A few weeks ago I decided to do a Phenomenal 5 centered around the movies of 1987. The choice of the year was completely random but it was a fun list to do. So staying in the 80’s, I’ve decided to look at 5 phenomenal movies from 1980. Over the next several months I plan on sprinkling in several of these lists that look at the best movies the years had to offer. So let’s get started. Naturally, when you’re dealing with an entire year’s worth of movies there are plenty to choose from. Therefore it would be pretty crazy to call this the definitive list. But there’s no doubting that these 5 movies from 1980 are absolutely phenomenal.

#5 – “FRIDAY THE 13TH”

Over time the “Friday the 13th” series became more of a cinematic joke. To be fair, it has been loved by its large number of fans and completely brushed aside by others. It’s sometimes easy to forget that the series was launched by a pretty solid first movie that set the table for Jason Vorhees and his appetite for killing brain-dead teenagers as well as a whole genre of rather mindless slasher flicks. But in the original it’s all about his mother and this first film probably features more genuine scares than the other movies combined. It’s not a flawless movie by any stretch but it is a significant movie for horror fans.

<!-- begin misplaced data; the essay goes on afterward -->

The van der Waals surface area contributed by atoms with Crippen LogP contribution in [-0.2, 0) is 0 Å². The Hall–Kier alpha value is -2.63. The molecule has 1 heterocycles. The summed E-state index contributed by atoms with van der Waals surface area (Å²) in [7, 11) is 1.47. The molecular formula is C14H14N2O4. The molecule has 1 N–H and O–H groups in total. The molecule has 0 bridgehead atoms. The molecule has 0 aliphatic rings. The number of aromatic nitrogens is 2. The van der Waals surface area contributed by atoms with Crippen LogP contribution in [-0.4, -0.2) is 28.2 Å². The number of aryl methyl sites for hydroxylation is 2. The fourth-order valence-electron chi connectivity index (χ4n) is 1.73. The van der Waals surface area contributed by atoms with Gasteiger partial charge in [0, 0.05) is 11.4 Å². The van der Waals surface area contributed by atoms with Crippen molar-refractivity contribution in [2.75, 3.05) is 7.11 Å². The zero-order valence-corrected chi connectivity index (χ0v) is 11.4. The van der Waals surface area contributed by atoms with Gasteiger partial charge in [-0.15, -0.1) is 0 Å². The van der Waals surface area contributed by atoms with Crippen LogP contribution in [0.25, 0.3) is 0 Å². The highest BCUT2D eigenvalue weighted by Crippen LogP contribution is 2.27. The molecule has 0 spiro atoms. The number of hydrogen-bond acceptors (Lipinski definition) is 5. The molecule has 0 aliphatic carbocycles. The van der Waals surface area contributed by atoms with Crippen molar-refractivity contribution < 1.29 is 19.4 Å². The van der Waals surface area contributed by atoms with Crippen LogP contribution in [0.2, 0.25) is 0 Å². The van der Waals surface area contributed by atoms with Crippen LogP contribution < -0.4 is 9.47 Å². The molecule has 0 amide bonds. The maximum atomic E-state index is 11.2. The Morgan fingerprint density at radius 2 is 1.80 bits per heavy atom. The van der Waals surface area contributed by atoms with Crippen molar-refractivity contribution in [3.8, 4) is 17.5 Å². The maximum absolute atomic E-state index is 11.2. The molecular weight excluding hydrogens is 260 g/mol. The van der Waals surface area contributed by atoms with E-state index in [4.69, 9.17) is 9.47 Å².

#4 – “THE BLUES BROTHERS”

When I first saw John Belushi and Dan Aykroyd as Jake and Elwood Blues I was just a kid. But I remember thinking they were both hilarious and extremely cool. “The Blues Brothers” is one part comedy, one part musical, and one part amazing, blow you away, car chase. The brothers are trying hard to save the orphanage they grew up in from being closed down. Their “mission from God” puts them at odds with neo-nazis, a crazed bazooka-wielding Carrie Fisher, and every single Illinois law enforcement officer in the state. The result is a wonderful and wild ride that’s still fun today.